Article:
Roaring Creek Flow Restoration Project

Roaring Creek is a critical perennial tributary in the Lower Entiat River, Upper Columbia Sub-Basin, in Washington. Trout Unlimited aims to improve production of listed steelhead and bull trout in the Entiat basin, and the Roaring Creek Project has multiple objectives to further this goal.

Roaring Creek is currently one of the few productive tributaries of the Entiat River for anadromous fish.  Steelhead spawning surveys in Roaring Creek since 2001 show a growing trend of use by Upper Columbia River steelhead stock, listed as threatened under the Endangered Species Act. The project will more than double late season flows in Roaring Creek, restore a barrier-free creek by eliminating two diversions, and reduce water temperatures.  This flow restoration proposal has the potential to add significantly to the steelhead production because of the magnitude of flow restoration and the removal of fish passage obstructions placed in the stream nearly 100 years ago.  The steelhead redd count in 2012 (147) is nearly double that in the lower Entiat and can represent up to 20% of the count in the entire Entiat watershed.  Flow restoration in this project will contribute up to 194% increase in late season flows, significantly improving fish habitat.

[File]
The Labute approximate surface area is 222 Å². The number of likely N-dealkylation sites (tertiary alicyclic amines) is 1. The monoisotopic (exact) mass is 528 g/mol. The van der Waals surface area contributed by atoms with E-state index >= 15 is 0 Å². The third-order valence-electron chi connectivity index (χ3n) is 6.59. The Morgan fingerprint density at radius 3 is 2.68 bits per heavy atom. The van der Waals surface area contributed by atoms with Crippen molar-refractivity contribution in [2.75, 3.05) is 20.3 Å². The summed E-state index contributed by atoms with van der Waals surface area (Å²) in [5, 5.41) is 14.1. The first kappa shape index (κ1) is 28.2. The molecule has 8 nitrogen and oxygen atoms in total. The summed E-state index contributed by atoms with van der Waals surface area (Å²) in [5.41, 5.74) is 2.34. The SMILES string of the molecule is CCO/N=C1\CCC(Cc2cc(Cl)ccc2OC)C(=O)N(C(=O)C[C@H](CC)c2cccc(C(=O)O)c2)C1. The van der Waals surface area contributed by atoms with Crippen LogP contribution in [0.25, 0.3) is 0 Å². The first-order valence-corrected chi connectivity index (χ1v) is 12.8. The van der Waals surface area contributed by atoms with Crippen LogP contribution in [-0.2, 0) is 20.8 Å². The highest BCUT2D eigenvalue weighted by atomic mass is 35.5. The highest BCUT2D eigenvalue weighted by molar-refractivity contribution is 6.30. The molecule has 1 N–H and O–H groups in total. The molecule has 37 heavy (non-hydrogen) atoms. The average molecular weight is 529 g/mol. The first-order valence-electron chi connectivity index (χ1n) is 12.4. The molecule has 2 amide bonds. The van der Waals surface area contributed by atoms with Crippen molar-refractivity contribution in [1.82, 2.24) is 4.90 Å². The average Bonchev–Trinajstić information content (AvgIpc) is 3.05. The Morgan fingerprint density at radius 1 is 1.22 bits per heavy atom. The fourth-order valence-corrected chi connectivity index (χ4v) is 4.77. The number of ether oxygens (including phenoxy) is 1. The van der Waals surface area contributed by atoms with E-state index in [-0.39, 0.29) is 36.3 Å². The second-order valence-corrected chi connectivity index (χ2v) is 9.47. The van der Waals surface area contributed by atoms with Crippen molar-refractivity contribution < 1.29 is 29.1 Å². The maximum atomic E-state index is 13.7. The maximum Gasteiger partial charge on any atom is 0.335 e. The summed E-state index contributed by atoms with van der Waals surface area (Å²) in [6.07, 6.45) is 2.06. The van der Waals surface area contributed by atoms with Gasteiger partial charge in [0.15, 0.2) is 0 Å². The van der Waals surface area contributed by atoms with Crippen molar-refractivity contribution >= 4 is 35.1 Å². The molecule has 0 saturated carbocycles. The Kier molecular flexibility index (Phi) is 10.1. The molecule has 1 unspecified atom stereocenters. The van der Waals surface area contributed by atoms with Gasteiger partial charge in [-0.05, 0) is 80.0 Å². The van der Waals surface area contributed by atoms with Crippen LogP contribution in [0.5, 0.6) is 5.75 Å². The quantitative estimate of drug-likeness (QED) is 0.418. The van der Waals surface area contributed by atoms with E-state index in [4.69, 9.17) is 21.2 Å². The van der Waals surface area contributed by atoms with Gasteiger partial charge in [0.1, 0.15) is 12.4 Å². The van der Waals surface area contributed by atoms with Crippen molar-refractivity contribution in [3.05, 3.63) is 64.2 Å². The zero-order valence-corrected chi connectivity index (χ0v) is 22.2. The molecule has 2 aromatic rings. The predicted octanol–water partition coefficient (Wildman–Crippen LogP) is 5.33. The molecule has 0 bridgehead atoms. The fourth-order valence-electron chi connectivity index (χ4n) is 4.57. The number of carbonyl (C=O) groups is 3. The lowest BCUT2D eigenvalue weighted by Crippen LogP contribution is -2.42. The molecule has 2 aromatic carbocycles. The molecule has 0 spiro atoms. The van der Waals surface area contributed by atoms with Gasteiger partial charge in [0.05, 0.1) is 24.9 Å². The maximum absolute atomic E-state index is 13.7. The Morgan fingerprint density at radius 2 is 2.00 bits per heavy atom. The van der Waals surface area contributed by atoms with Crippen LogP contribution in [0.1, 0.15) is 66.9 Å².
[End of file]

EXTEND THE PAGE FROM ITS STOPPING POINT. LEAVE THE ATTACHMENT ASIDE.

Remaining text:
The project has eliminated 2 push-up dams opening approximate 1.5 miles of stream habitat, drastically improved irrigation delivery efficiency for local land owners, and returned Roaring Creek to its natural hydrograph.  The components to the project include consolidating the Roaring Creek water rights to create the Roaring Creek Water Users Association, changing the point of diversion for the primary water users (Entiat Valley Orchards) from Roaring Creek to an existing diversion on the mainstem Entiat River and installing a state of the art delivery system for the irrigators in the area.